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Innovating Memorable Taste With Umami

April 20, 2023

“Successful plant-based product design isn’t about designing what consumers say they prefer in surveys–it’s about designing what they actually love. Umami is the key to crafting the products consumers crave.”
By Roberto Faria, Principal Flavorist, Culinary

The attentive food enthusiast will recognize a common element in the complex taste of sun-dried tomatoes, fresh sardines, mature parmesan and a well-aged steak – a taste that is quite distinctive and cannot be categorized as sweet, sour, salty or bitter. That taste is umami.

Umami is the savory taste that makes us crave something, but which, until recently, no one had really put a finger on and described. Although first scientifically identified in Japan in 1908, it was not until 2006 – almost a century later – that the taste bud receptors for umami were discovered. Umami was then finally elevated to the status of the fifth basic taste alongside sweet, salt, sour, and bitter.

My own fascination with umami dates back two decades. During that time, I have come to understand how perceptions of umami vary widely around the world. While consumers in Vietnam, for example, love a strong, sweet umami taste with a pronounced lingering sensation – you can cross the border to China and the Chinese consumers prefer umami completely without the aftertaste.

The reason why meat and fish have a natural umami taste is that both contain a combination of glutamic acid and ribonucleotides in the form of adenosine triphosphate (ATP), an energy-carrying molecule found in the cells of all living organisms. When an animal dies, ATP is the energy source in the muscles that enzymes gradually break down into the umami-enhancing ribonucleotide known as inosinate.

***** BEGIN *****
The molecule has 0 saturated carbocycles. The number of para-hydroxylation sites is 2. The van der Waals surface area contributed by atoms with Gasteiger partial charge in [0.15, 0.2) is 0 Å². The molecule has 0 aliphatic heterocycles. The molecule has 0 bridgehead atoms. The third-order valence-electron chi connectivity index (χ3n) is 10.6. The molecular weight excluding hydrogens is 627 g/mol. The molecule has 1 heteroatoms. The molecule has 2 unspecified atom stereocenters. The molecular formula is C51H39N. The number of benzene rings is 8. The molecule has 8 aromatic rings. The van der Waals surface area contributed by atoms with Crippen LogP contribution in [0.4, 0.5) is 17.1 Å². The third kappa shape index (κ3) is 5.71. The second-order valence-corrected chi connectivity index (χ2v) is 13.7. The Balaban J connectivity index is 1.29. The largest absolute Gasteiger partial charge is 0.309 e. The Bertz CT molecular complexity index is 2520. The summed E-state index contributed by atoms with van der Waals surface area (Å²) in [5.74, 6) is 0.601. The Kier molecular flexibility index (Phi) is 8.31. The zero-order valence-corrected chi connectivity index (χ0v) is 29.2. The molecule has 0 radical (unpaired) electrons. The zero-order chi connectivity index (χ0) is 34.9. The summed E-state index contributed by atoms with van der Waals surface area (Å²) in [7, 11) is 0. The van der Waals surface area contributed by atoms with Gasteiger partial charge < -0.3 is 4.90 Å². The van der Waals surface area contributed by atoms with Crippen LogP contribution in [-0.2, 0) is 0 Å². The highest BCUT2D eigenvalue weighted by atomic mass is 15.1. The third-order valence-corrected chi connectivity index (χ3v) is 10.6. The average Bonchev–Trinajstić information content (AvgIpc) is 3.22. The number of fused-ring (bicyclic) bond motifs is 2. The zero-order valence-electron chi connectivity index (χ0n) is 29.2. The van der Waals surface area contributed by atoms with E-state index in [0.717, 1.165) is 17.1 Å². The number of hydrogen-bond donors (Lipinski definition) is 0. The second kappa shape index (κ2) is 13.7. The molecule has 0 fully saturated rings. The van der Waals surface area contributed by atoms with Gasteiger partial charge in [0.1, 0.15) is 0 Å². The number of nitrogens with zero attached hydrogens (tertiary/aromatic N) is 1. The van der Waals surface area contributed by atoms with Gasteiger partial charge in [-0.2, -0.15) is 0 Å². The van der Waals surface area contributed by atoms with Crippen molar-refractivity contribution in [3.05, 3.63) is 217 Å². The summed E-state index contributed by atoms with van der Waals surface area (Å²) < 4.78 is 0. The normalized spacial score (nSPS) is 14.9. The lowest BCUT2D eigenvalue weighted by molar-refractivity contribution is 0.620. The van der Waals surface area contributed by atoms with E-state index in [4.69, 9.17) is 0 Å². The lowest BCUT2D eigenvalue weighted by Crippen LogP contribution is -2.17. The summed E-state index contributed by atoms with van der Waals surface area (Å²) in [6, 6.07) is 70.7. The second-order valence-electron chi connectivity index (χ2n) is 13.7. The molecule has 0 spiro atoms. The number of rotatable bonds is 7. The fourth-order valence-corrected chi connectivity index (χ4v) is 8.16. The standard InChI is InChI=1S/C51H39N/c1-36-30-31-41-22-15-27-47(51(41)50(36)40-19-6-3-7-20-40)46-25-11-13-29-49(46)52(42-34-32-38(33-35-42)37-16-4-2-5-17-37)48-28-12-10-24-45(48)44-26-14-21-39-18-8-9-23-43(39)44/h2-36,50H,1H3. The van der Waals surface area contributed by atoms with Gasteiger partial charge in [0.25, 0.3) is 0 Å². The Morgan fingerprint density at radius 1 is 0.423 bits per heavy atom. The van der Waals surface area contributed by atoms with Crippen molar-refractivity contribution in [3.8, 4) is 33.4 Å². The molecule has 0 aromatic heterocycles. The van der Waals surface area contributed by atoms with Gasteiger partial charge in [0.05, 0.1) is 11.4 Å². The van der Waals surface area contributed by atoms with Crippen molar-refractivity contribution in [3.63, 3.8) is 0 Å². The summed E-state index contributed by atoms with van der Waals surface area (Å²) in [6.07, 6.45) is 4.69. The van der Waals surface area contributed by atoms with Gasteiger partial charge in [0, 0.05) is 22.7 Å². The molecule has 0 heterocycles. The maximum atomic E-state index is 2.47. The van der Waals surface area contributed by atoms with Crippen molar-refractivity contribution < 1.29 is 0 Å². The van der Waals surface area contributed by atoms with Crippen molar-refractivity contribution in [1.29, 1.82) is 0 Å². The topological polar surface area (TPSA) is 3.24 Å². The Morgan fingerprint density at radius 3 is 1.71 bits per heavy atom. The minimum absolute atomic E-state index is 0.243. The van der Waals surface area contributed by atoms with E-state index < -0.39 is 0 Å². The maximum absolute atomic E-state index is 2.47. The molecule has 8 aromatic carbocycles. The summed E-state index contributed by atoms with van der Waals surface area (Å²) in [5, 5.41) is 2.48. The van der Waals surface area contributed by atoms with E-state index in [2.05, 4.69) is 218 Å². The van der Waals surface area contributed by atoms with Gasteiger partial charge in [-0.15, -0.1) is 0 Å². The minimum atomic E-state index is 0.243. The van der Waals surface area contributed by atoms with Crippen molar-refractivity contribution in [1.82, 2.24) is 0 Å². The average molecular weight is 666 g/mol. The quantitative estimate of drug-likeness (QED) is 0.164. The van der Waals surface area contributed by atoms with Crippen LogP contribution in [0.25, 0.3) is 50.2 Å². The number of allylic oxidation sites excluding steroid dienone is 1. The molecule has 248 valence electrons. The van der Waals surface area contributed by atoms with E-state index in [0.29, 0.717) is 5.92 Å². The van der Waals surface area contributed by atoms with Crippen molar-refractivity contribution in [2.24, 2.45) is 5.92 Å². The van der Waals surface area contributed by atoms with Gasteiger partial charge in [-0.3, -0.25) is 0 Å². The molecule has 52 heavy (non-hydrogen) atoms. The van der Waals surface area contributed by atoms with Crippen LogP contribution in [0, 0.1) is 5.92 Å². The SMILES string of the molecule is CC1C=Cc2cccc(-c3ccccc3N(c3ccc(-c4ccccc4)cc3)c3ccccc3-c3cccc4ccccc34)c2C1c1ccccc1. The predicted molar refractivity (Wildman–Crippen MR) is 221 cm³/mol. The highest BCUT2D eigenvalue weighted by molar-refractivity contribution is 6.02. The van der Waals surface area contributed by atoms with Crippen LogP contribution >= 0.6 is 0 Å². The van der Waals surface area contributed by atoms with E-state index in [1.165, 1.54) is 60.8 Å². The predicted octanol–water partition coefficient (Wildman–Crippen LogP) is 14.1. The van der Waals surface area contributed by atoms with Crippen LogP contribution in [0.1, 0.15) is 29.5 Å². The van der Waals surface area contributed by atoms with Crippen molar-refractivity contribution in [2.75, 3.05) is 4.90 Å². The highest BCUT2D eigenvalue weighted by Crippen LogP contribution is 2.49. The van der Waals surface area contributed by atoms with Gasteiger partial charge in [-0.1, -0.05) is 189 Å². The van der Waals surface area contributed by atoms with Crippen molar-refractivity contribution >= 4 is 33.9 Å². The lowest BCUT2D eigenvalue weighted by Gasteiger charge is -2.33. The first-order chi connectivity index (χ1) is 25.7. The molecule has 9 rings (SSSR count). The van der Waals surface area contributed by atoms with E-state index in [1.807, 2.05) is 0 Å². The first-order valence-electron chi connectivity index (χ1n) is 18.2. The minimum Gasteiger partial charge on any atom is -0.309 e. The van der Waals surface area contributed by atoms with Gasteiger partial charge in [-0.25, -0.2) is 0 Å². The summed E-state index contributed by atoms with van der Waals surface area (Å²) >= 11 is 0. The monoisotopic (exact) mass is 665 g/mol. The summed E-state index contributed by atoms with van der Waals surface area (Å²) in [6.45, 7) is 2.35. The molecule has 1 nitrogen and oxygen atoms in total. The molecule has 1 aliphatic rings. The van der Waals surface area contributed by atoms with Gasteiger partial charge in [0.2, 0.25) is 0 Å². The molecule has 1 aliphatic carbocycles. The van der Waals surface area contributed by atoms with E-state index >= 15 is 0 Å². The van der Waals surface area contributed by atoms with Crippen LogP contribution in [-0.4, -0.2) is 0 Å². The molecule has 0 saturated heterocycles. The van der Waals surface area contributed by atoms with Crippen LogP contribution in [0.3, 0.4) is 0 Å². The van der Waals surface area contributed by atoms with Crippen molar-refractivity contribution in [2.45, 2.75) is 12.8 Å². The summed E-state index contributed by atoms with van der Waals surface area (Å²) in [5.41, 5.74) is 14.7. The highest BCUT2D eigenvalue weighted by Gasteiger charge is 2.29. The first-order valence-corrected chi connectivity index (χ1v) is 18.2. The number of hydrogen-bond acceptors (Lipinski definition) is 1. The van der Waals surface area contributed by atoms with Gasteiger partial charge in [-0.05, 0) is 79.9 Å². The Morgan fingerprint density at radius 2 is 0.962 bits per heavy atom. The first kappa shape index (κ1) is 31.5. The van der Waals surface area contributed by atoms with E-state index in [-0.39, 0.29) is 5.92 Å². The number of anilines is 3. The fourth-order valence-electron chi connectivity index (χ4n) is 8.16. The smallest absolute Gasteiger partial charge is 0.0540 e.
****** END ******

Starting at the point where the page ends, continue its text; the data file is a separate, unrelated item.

Many plants also contain glutamic acid, and mushrooms contain ribonucleotides – but when plants and fungi are harvested, enzymes do not release the amino acids.


There are two routes to ‘umamifyin’ the savory plant-based products of the future. One is to combine technologies in an umami modulator that delivers an umami taste while stimulating a mouth- watering mouth coating or rich, lingering after-taste. The other is to ferment the plant protein, liberating the inherent amino acids that deliver an umami taste.


Simply put: The umami taste receptors are in fact ‘protein taste receptors’; they are activated mainly by glutamate, nucleotides as well as some others amino acids.

The intensity of the umami depends not only on the amount of these compounds in the recipe but also their interaction with other ingredients such as sugar, salt, fat, and acidity. It depends on whether the dish is hot or cold and if the texture is liquid, solid, or something jelly or sticky in-between.

By combining sweet, sour, salty, and bitter tastes with mouthfeel and aroma, we can design a product that consumers in a region will like more than similar products on the market. But, if we want to design a product that is unlike existing products on the market, umami is key.

To encourage consumers to adopt novel plant-based formats in their daily diet, we need to umamify.


Many consumers confuse umami with MSG; monosodium glutamate, which is a flavor enhancer. Umami is specific protein molecules, glutamic acid, that is released from its bound form into free amino acids.

Food such as fresh meat, fish and dairy products, as well as some protein-containing plants like soy, contain glutamic acid, but in its acidic form, bound with other amino-acids. The rich umami taste is delivered when glutamic acid reacts with compounds containing for example sodium, ammonium, or potassium.


We have umami receptors in our mouths as well as in our stomachs. The stomach receptors inform the brain that ‘umami packed food’ is being processed, in order for the pancreas to elicit extra enzyme production in the digestive tract, to break down what is assumed to be protein dense. This extra enzyme production will increase digestive wellness.

  • Sodium: Where MSG has a sodium content of 12.4%, full-bodied umami modulators contain zero sodium.
  • Fat: Umami can compensate with fullness when reducing fat.

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